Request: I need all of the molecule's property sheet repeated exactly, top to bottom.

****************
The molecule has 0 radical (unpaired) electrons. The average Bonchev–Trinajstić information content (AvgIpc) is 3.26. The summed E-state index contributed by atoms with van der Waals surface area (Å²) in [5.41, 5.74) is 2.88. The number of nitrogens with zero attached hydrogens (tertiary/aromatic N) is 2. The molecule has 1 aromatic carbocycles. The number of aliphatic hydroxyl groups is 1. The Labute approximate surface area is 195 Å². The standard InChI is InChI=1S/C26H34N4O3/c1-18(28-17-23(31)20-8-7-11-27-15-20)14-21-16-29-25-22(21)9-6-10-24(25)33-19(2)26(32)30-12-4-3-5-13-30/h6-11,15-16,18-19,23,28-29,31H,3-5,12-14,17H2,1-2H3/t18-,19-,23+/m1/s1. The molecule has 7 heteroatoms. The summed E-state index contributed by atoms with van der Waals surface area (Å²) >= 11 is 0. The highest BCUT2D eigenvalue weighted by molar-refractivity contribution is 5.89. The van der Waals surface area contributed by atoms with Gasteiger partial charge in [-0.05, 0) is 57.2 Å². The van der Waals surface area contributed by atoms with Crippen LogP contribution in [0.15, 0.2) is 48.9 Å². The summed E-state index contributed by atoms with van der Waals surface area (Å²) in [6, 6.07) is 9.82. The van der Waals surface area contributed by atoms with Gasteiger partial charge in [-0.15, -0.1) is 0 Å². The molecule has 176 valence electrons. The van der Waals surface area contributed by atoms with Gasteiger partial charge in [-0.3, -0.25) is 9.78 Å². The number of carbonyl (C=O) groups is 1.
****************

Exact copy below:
The molecule has 0 radical (unpaired) electrons. The average Bonchev–Trinajstić information content (AvgIpc) is 3.26. The summed E-state index contributed by atoms with van der Waals surface area (Å²) in [5.41, 5.74) is 2.88. The number of nitrogens with zero attached hydrogens (tertiary/aromatic N) is 2. The molecule has 1 aromatic carbocycles. The number of aliphatic hydroxyl groups is 1. The Labute approximate surface area is 195 Å². The standard InChI is InChI=1S/C26H34N4O3/c1-18(28-17-23(31)20-8-7-11-27-15-20)14-21-16-29-25-22(21)9-6-10-24(25)33-19(2)26(32)30-12-4-3-5-13-30/h6-11,15-16,18-19,23,28-29,31H,3-5,12-14,17H2,1-2H3/t18-,19-,23+/m1/s1. The molecule has 7 heteroatoms. The summed E-state index contributed by atoms with van der Waals surface area (Å²) >= 11 is 0. The highest BCUT2D eigenvalue weighted by molar-refractivity contribution is 5.89. The van der Waals surface area contributed by atoms with Gasteiger partial charge in [-0.05, 0) is 57.2 Å². The van der Waals surface area contributed by atoms with Crippen LogP contribution in [0.15, 0.2) is 48.9 Å². The summed E-state index contributed by atoms with van der Waals surface area (Å²) in [6, 6.07) is 9.82. The van der Waals surface area contributed by atoms with Gasteiger partial charge in [-0.15, -0.1) is 0 Å². The molecule has 176 valence electrons. The van der Waals surface area contributed by atoms with Gasteiger partial charge in [-0.3, -0.25) is 9.78 Å². The number of carbonyl (C=O) groups is 1.